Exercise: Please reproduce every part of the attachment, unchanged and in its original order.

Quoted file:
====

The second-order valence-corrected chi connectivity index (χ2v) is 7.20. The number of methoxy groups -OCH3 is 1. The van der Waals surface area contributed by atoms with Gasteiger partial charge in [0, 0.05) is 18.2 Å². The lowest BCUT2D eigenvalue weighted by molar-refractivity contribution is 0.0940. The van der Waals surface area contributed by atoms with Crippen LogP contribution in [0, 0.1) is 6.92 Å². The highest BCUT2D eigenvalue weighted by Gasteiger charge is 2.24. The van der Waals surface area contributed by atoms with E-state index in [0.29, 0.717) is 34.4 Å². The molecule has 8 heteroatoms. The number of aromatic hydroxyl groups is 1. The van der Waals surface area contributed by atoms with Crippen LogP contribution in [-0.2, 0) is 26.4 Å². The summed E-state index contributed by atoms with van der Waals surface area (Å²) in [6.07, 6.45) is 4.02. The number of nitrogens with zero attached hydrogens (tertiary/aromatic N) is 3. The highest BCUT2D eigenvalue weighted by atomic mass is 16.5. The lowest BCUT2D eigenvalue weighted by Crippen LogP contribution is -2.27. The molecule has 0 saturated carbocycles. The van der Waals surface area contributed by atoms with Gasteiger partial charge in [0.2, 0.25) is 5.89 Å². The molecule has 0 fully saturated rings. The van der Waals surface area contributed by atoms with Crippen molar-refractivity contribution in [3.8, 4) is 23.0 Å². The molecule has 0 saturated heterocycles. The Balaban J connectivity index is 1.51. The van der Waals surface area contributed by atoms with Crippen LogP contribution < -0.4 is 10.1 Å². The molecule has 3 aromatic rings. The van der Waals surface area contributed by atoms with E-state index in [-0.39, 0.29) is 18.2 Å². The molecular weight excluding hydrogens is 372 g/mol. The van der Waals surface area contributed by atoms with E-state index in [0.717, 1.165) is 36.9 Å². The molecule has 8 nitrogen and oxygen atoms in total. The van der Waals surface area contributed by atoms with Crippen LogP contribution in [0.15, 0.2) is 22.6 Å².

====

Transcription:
The second-order valence-corrected chi connectivity index (χ2v) is 7.20. The number of methoxy groups -OCH3 is 1. The van der Waals surface area contributed by atoms with Gasteiger partial charge in [0, 0.05) is 18.2 Å². The lowest BCUT2D eigenvalue weighted by molar-refractivity contribution is 0.0940. The van der Waals surface area contributed by atoms with Crippen LogP contribution in [0, 0.1) is 6.92 Å². The highest BCUT2D eigenvalue weighted by Gasteiger charge is 2.24. The van der Waals surface area contributed by atoms with E-state index in [0.29, 0.717) is 34.4 Å². The molecule has 8 heteroatoms. The number of aromatic hydroxyl groups is 1. The van der Waals surface area contributed by atoms with Crippen LogP contribution in [-0.2, 0) is 26.4 Å². The summed E-state index contributed by atoms with van der Waals surface area (Å²) in [6.07, 6.45) is 4.02. The number of nitrogens with zero attached hydrogens (tertiary/aromatic N) is 3. The highest BCUT2D eigenvalue weighted by atomic mass is 16.5. The lowest BCUT2D eigenvalue weighted by Crippen LogP contribution is -2.27. The molecule has 0 saturated carbocycles. The van der Waals surface area contributed by atoms with Gasteiger partial charge in [0.2, 0.25) is 5.89 Å². The molecule has 0 fully saturated rings. The van der Waals surface area contributed by atoms with Crippen molar-refractivity contribution in [3.8, 4) is 23.0 Å². The molecule has 0 saturated heterocycles. The Balaban J connectivity index is 1.51. The van der Waals surface area contributed by atoms with Crippen LogP contribution < -0.4 is 10.1 Å². The molecule has 3 aromatic rings. The van der Waals surface area contributed by atoms with E-state index in [-0.39, 0.29) is 18.2 Å². The molecular weight excluding hydrogens is 372 g/mol. The van der Waals surface area contributed by atoms with E-state index in [0.717, 1.165) is 36.9 Å². The molecule has 8 nitrogen and oxygen atoms in total. The van der Waals surface area contributed by atoms with Crippen LogP contribution in [0.15, 0.2) is 22.6 Å².